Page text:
Workshop
Start a discussion

The Bunnings Workshop community can help with your home improvement projects.

Structural timber rating confusion...

Adam_W
Valued Contributor

Structural timber rating confusion...

Hi team,

We are finally about to embark on the next stage of our renovations & I need to order some F14 100x100mm hardwood posts. Fair enough…
What I ran across though has me somewhat perplexed… timber with a structural GL rating.

Now I know GL stands for glue laminated but I cannot find a comparative table that tells you what GL rating is equivalent to which F rating.
Anyone have any knowledge of this area?
I don’t have a problem with using GL timber, I just need to make sure it has the right structural rating.

Jason
Community Manager
Community Manager

Re: Structural timber rating confusion...

@Branchy249 - do you have any knowledge in this area?

 

Jason

 

See something interesting? Give it the thumbs up!
Reply
Loading...
Jason
Community Manager
Community Manager

Re: Structural timber rating confusion...

@Adam_W,

 

Did you have any luck finding information on this? 

 

If not, let me try tagging @MitchellM for you who might be able to assist.

 

Jason

See something interesting? Give it the thumbs up!
Reply
Loading...
MitchellM
Valued Contributor

Re: Structural timber rating confusion...

@Adam_W It is my understading that there is no "equivilent" chart for matching a specific F grading to GL product, hence why you have found it hard to obtain. I believe depending on the type of GL beam (there are many varying species of timber,types of glue,laminating techniques) it will recieve its own F rating from testing at the supplier. I also understand this to be both a visual and mechanical test done in house.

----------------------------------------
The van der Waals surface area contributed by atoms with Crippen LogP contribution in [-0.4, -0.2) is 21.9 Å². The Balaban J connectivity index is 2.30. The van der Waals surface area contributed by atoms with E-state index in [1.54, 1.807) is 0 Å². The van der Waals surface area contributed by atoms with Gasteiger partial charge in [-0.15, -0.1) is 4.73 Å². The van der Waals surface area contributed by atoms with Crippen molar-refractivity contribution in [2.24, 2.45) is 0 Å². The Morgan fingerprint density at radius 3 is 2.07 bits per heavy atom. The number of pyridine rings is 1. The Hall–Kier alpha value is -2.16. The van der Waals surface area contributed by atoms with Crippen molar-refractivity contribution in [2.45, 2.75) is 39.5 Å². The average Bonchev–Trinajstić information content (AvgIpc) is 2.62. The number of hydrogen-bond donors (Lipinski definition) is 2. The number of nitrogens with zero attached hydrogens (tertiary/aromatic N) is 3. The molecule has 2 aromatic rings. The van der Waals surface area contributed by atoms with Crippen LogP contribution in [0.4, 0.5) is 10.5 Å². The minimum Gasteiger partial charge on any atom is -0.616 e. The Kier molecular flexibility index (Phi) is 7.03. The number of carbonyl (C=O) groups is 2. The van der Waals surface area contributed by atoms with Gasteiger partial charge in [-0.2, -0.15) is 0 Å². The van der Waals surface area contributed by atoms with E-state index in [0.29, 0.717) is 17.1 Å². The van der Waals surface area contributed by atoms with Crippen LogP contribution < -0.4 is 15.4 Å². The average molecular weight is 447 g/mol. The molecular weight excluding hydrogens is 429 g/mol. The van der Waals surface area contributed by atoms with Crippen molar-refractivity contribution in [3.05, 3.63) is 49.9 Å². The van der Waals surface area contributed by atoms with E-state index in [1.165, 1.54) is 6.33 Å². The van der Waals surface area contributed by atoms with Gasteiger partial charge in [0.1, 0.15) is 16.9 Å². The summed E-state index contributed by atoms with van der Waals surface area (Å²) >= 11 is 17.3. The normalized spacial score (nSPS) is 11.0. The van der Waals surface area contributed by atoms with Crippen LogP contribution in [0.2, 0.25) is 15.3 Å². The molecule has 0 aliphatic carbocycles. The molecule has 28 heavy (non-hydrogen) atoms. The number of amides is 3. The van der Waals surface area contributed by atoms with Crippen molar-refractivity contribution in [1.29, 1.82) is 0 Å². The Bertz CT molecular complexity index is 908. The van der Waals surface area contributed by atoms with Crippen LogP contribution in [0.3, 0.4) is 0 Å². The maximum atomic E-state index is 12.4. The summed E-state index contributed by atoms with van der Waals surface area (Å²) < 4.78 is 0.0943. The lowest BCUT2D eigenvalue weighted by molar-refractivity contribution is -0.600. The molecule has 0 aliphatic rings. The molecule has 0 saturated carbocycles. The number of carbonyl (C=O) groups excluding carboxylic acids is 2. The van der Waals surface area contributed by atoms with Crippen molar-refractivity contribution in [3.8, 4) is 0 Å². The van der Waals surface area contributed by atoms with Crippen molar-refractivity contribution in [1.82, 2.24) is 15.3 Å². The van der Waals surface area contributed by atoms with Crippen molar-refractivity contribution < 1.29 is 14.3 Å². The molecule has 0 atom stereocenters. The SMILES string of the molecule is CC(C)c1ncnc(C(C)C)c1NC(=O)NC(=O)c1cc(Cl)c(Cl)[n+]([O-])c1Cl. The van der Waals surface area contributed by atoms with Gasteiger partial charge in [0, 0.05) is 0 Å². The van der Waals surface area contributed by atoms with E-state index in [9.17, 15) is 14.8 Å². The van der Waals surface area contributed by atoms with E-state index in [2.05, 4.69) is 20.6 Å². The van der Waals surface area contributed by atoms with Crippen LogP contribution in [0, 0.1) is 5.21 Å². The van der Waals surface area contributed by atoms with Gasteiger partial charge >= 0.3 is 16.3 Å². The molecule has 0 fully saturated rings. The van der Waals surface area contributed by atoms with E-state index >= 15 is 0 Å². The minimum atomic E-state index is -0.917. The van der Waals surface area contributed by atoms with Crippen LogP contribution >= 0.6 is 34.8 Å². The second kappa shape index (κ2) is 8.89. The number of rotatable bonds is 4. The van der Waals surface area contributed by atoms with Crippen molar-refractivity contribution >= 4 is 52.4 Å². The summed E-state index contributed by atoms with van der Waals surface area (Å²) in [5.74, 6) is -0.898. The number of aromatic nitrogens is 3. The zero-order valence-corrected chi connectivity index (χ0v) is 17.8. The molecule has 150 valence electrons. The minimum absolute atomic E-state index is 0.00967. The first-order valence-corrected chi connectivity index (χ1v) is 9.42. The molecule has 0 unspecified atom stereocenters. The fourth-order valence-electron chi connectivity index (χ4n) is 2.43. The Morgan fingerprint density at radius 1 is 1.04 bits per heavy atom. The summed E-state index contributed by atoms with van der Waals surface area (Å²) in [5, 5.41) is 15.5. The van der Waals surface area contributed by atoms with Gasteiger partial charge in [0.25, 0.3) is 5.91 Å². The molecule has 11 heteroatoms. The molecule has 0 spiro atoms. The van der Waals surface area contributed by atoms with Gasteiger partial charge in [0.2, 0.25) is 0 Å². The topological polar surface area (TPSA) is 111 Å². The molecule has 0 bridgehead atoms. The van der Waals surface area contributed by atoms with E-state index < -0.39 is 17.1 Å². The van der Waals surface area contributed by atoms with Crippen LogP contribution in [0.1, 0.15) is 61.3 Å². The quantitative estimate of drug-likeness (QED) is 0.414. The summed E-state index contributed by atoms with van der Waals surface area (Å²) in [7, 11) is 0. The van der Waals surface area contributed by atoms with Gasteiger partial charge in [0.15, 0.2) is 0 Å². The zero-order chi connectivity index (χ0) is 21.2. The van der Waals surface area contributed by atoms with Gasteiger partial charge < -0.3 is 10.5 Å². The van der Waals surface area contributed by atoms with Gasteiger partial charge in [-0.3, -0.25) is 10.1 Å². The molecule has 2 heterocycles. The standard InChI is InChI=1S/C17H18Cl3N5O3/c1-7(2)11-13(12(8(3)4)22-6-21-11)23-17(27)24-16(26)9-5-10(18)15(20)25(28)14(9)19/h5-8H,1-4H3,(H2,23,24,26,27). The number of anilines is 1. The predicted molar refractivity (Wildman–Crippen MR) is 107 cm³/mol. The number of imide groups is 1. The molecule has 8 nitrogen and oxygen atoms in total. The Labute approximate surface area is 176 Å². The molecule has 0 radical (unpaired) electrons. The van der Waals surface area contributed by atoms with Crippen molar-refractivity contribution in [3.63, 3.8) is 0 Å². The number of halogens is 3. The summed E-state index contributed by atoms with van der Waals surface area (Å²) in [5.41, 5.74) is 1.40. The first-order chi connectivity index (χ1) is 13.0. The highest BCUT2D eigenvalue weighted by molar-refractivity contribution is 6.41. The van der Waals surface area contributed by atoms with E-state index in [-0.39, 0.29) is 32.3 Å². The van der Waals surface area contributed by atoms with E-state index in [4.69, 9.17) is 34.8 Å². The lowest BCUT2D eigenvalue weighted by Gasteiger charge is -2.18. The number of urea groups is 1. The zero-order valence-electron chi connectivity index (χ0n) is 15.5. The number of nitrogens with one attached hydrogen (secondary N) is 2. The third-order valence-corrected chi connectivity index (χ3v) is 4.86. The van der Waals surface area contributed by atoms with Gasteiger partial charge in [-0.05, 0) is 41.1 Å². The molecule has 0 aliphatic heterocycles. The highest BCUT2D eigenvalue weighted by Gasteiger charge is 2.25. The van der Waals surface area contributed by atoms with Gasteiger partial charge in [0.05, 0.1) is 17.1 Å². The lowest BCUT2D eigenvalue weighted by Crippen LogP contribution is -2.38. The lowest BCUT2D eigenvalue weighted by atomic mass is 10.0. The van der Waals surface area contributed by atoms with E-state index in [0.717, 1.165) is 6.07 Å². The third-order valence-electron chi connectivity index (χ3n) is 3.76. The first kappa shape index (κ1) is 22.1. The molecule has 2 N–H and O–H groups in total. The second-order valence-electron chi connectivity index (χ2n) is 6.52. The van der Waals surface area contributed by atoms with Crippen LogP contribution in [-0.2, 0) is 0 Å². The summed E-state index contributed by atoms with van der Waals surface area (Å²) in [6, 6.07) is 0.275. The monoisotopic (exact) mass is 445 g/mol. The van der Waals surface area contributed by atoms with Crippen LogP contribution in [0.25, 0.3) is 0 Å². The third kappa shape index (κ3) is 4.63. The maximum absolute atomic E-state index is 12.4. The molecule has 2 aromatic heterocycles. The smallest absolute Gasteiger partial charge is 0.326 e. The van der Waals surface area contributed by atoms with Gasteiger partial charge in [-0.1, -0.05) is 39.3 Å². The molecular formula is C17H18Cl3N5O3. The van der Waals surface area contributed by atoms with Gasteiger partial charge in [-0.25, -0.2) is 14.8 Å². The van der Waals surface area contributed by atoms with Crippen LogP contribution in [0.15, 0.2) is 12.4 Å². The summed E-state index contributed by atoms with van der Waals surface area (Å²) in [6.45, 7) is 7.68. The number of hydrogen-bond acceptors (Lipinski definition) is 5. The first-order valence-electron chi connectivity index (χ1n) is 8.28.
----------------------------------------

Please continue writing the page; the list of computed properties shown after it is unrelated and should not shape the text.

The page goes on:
I believe the supplier should be able to give you the F rating on the GL product, however there is too many variables to create a viable universal chart.

Let's say a 150x50mm GL beam from manufacture "A" is made to their specifics and recieves a F rating of 11, manufacturers "B" is made from an inferior timber and recieves a lesser F rating.

Where-as with timber apart from visual defects in it, it is easy to assign a value to a specific sized piece and will generally be the same in batches.

 

This is my understading, I'm happy to be corrected if I am wrong, as I haven't worked directly in the Timber yard for 14 years. GL beams were not as common then as they are now.

 

 


I am a Bunnings team member. Any opinions or recommendations shared here are my own and do not necessarily represent those of Bunnings. Visit the Bunnings website for assistance from the customer service team.


View solution in original post

Reply
Loading...
Adam_W
Valued Contributor

Re: Structural timber rating confusion...

Thanks @MitchellM (and welcome!)
I had suspected that the explanation would be something like that. So basically it all comes down to variables due to the bits they glue together. Makes sense!

Reply
Loading...
BIM_Engineer
Former Community Member

Re: Structural timber rating confusion...

@Adam_W as posts are generally in compression it would not matter if you used square GL Beams as posts
@MitchellM  Basically GL Beams have been replaced by LVLs in bending
@JasonStructural Beams & Columns need to be specified by engineers according to AS 1720 Timber Engineering or alternatively proofs certified as an  engineered solution
BTW Bunnings Doesn't Sell Glue Laminated Timber Beams

here Laminated & Finger Jointed Posts hth

Reply
Loading...

Why join the Bunnings Workshop community?

Workshop is a friendly place to learn, get ideas and find inspiration for your home improvement projects